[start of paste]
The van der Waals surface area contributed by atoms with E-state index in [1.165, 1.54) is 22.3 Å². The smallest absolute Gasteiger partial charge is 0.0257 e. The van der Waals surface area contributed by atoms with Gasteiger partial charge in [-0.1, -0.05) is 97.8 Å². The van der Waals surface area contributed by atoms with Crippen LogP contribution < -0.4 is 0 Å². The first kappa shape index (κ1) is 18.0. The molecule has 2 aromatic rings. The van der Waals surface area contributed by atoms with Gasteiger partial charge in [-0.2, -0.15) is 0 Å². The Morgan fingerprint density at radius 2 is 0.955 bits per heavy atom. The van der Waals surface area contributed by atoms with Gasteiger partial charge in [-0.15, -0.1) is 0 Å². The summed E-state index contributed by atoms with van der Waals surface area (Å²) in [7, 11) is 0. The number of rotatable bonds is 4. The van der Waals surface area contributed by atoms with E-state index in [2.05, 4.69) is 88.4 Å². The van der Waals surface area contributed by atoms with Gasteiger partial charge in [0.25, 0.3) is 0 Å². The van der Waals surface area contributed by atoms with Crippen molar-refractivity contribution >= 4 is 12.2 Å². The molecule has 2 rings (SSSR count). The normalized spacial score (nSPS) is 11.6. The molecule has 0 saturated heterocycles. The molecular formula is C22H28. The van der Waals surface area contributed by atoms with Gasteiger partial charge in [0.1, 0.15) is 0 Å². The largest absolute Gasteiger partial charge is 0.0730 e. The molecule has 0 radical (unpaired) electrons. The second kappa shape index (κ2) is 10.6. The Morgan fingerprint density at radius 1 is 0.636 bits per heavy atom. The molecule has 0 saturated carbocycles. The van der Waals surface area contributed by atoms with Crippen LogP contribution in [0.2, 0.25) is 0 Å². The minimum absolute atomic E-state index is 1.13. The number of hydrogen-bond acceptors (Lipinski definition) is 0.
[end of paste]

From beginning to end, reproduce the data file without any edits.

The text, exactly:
The van der Waals surface area contributed by atoms with E-state index in [1.165, 1.54) is 22.3 Å². The smallest absolute Gasteiger partial charge is 0.0257 e. The van der Waals surface area contributed by atoms with Gasteiger partial charge in [-0.1, -0.05) is 97.8 Å². The van der Waals surface area contributed by atoms with Crippen LogP contribution < -0.4 is 0 Å². The first kappa shape index (κ1) is 18.0. The molecule has 2 aromatic rings. The van der Waals surface area contributed by atoms with Gasteiger partial charge in [-0.2, -0.15) is 0 Å². The Morgan fingerprint density at radius 2 is 0.955 bits per heavy atom. The van der Waals surface area contributed by atoms with Gasteiger partial charge in [-0.15, -0.1) is 0 Å². The summed E-state index contributed by atoms with van der Waals surface area (Å²) in [7, 11) is 0. The number of rotatable bonds is 4. The van der Waals surface area contributed by atoms with E-state index in [2.05, 4.69) is 88.4 Å². The van der Waals surface area contributed by atoms with Gasteiger partial charge in [0.25, 0.3) is 0 Å². The van der Waals surface area contributed by atoms with Crippen molar-refractivity contribution >= 4 is 12.2 Å². The molecule has 2 rings (SSSR count). The normalized spacial score (nSPS) is 11.6. The molecule has 0 saturated heterocycles. The molecular formula is C22H28. The van der Waals surface area contributed by atoms with Gasteiger partial charge in [0.1, 0.15) is 0 Å². The largest absolute Gasteiger partial charge is 0.0730 e. The molecule has 0 radical (unpaired) electrons. The second kappa shape index (κ2) is 10.6. The Morgan fingerprint density at radius 1 is 0.636 bits per heavy atom. The molecule has 0 saturated carbocycles. The van der Waals surface area contributed by atoms with Crippen LogP contribution in [0.2, 0.25) is 0 Å². The minimum absolute atomic E-state index is 1.13. The number of hydrogen-bond acceptors (Lipinski definition) is 0.